This Trans Prisoner Has Divided Britain

A transgender prisoner, who was on Tuesday convicted of raping two women in attacks carried out before she changed gender, has ignited a fierce debate in Britain about how the justice system treats transgender people amid concerns over women's safety.

It comes at a time when the country is grappling with wider ideological questions about how the law can affirm transgender rights while upholding the rights and privacy of women.

Isla Bryson, 31, from Clydebank, West Dunbartonshire, was found guilty of two instances of rape—one in 2016, and another in 2019—following a trial at the High Court in Glasgow, Scotland. She is being held at Cornton Vale women's prison in Stirling while awaiting a sentence for the crimes.

Adam Graham Booking Photo
Scotland Police booking photo of Adam Graham, who transitioned to become Isla Bryson in 2020 Scotland Police

However, where she ends up serving her sentence has been a matter of acute concern among campaigners, who fear allowing a convicted rapist into a women's prison may present the opportunity for further sexual crimes to be committed while behind bars.

Feminist campaigners have long argued that male sex offenders would attempt to use transgender recognition to gain access to female jails.

Evidence submitted to the U.K. Houses of Parliament in 2021, when it was discussing reforms to the Gender Recognition Act 2004, provided British Ministry of Justice statistics that showed sex offenders accounted for 59 percent of trans inmates, compared with 17 percent of male inmates and just over 3 percent of female inmates.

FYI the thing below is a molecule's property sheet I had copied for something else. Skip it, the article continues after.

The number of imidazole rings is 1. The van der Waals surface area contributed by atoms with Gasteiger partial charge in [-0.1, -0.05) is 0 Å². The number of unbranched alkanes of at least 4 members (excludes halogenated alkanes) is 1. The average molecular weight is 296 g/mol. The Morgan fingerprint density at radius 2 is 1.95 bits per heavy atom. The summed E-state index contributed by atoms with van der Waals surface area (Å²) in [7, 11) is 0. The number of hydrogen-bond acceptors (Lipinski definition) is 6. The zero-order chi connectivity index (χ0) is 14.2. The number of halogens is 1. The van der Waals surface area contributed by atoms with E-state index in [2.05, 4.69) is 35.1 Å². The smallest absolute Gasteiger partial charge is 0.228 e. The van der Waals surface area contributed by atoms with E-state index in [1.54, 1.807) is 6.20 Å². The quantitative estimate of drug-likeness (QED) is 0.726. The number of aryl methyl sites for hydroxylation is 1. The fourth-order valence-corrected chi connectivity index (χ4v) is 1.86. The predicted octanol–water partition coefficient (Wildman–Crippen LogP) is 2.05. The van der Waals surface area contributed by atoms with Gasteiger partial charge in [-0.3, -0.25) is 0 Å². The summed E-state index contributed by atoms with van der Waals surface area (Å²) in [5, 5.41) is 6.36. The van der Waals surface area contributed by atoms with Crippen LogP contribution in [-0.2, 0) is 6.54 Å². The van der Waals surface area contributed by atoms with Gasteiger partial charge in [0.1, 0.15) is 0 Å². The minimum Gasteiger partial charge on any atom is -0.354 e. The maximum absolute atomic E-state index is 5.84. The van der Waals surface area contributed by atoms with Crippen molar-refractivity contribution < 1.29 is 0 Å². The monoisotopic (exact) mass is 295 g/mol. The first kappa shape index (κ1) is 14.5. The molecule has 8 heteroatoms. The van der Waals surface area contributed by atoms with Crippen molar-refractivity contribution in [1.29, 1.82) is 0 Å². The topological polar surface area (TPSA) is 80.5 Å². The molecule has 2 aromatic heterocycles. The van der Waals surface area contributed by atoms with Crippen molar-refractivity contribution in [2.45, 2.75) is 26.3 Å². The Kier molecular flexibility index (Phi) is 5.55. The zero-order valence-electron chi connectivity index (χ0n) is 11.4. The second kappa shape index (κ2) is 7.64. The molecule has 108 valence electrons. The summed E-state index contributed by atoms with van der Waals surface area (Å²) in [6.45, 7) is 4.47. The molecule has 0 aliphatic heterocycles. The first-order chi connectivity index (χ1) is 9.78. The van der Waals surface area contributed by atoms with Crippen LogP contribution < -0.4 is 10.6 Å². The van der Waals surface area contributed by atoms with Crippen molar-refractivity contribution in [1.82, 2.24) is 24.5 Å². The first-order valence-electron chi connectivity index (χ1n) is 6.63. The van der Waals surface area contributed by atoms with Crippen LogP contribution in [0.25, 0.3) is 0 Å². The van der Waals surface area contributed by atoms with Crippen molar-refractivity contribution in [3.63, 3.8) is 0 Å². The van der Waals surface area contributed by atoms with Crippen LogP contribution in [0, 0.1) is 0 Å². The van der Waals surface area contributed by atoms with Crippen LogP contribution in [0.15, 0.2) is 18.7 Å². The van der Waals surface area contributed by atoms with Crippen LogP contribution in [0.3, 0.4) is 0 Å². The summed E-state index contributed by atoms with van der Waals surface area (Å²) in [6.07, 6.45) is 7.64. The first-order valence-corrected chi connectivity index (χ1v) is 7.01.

Campaigners have also latched onto allegations—many originating from female inmates in U.S. prisons—of rape and sexual assault by male-to-female transgender prisoners.

"To many people, it will look like this convicted rapist has gamed the system in order to try and garner sympathy, and to end up in a women's prison," Joanna Cherry, a Scottish National Party (SNP) member of Scottish Parliament (MSP) told Times Radio. "And I think a lot of people will be shocked by that."

She added: "Perhaps some people would say nobody really cares about prisoners. But the point about human rights is that they're universal, and they apply to everyone."

On Wednesday, the official spokesperson for U.K. Prime Minister Rishi Sunak said he can "understand the concerns" surrounding the case.

Bryson first appeared in court in 2019 as Adam Graham, having decided to transition sometime in 2020. Giving evidence last week, she said she knew she was transgender aged 4, according to the Press Association.

The Scottish Prison Service told the Press Association it decides where to send transgender prisoners "on an individualised basis, informed by a multi-disciplinary assessment of both risk and need."

Joanna Cherry MP Scotland
Joanna Cherry, a politician in Scotland, is seen outside the Scottish Parliament during a 'No to Self-ID' protest on December 21, 2022 in Edinburgh, Scotland. She argued sending Bryson to a women's prison "will look like this convicted rapist has gamed the system." Peter Summers/Getty Images

Scotland's First Minister, Nicola Sturgeon, who leads the devolved SNP administration, told BBC Radio 4 that "there is no automatic right for a trans woman convicted of an offense to go to a women's prison.

"This idea that because somebody, who of course may have committed crimes as a man, but then tries to change gender simply to avoid going to a man's prison, there is no such automaticity around that," Sturgeon added.